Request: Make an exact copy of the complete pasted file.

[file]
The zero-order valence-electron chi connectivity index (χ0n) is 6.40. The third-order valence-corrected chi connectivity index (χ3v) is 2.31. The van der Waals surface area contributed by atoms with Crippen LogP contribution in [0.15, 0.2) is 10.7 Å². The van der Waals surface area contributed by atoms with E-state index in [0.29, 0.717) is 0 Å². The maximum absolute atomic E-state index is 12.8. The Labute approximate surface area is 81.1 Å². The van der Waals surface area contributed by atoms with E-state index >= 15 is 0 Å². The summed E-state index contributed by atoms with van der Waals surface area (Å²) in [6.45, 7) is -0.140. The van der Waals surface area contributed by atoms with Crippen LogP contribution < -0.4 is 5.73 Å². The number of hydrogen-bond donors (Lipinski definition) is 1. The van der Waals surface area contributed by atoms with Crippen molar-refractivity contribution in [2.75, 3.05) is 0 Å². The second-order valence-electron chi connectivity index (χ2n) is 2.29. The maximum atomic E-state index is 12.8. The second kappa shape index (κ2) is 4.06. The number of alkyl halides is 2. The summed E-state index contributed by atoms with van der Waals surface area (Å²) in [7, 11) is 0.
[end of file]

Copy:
The zero-order valence-electron chi connectivity index (χ0n) is 6.40. The third-order valence-corrected chi connectivity index (χ3v) is 2.31. The van der Waals surface area contributed by atoms with Crippen LogP contribution in [0.15, 0.2) is 10.7 Å². The van der Waals surface area contributed by atoms with E-state index in [0.29, 0.717) is 0 Å². The maximum absolute atomic E-state index is 12.8. The Labute approximate surface area is 81.1 Å². The van der Waals surface area contributed by atoms with E-state index >= 15 is 0 Å². The summed E-state index contributed by atoms with van der Waals surface area (Å²) in [6.45, 7) is -0.140. The van der Waals surface area contributed by atoms with Crippen LogP contribution < -0.4 is 5.73 Å². The number of hydrogen-bond donors (Lipinski definition) is 1. The van der Waals surface area contributed by atoms with Crippen molar-refractivity contribution in [2.75, 3.05) is 0 Å². The second-order valence-electron chi connectivity index (χ2n) is 2.29. The maximum atomic E-state index is 12.8. The second kappa shape index (κ2) is 4.06. The number of alkyl halides is 2. The summed E-state index contributed by atoms with van der Waals surface area (Å²) in [7, 11) is 0.